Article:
You know there’s a bewildering paradox about my middle class brethren and their attitude to aboriginals. Unlike their laissez faire, child stealing parents, my peers began the maternalistic long march from compulsory seat belts, baby capsules and bike helmets to the almost mandatory mobile phone umbilical cord to their 1.8 preciousses. They won’t let them out of their sight and drive them everywhere, complete with airbags, ABS and EBS to complete the cotton wool wrapping. We just introduced a no smoking ban in cars with kiddies present and there are rumblings to increase the ban to private homes. At 18, my daughter needed a police clearance to coach the local school netball team and after a couple of runawat prams ended up in the River Torrens, there were serious meetings by councils along its course to investigate whether fences or barriers were an option. All this maternal fretting and leglislated cotton wool, but the moment anyone talks about protecting aboriginal kids, it’s check your brains in at the door and howls of paternalism from the congregation. What a bunch of bloody phoneys and noone puts it better than Pearson http://www.abc.net.au/lateline/content/2007/s1962844.htm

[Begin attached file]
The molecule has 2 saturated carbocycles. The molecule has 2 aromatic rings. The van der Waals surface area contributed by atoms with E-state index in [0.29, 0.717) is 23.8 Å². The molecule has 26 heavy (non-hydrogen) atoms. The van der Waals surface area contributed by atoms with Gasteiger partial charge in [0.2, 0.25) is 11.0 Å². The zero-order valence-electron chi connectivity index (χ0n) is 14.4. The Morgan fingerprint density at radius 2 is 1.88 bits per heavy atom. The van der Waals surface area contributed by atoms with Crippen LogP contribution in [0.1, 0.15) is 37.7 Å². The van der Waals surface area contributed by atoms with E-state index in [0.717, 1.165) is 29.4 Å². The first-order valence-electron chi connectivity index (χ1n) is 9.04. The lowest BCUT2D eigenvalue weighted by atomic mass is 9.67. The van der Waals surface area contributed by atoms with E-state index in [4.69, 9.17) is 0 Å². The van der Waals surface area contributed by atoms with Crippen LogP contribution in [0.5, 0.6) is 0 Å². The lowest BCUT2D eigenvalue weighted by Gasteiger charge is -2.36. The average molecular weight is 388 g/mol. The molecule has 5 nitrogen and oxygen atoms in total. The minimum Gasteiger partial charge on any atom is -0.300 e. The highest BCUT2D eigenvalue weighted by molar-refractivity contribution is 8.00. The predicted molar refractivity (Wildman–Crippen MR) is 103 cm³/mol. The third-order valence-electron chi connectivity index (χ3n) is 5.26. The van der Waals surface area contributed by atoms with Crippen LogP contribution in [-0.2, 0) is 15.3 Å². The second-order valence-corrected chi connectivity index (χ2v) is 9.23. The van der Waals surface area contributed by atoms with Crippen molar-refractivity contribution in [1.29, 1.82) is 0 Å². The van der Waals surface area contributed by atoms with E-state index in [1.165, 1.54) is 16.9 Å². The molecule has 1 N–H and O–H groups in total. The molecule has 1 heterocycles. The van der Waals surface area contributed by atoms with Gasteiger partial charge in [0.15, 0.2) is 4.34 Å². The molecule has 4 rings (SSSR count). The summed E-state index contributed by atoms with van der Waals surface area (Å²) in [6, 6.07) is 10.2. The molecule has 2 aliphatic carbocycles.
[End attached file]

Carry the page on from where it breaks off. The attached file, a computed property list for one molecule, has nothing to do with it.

Sad to say Howard means well but it will come to nothing. Well not unless he’s prepared to ‘steal’ the children and bring them up like a few billion Chinese and Indians are aspiring to. It would seem the latter are not quite so fussed about white Australia’s racist, paternalistic ways in that regard.

    From what I’ve seen, aboriginals in the Centrelink gulags face 2 broad choices. Sit down business as usual, with the grog and drugs to alleviate the boredom or get with the mainstream, which, as my whitefella class brethren will tell them means education, education and more education, preferably private, or failing that, keep their eagle eye on the national literacy and numeracy school test results, now that publication of them is so chummilly bipartisan. The fly in the ointment? How the hell are you blackfellas going to get schoolteachers and all the other trades and professionals you need out there in the boonies? Streuth we import coppers, doctors and nurses from pommy land and wherever for little old Adelaide, because we haven’t got enough of them now. Do you really think under the circumstances whitefella taxpayers are going to pay them the salaries they need to work in the boonies, when they can’t pay them enough to get them to Adelaide now? Then there’s the GW problem and the rising cost of carbon in future, increasing the tyranny of such distances. Now what choice does that really leave you?

  28. June 28th, 2007 at 08:48 | #28

    #21 What Andrew Reynolds said.

    Dunno what world Razor inhabits, but its not the real world.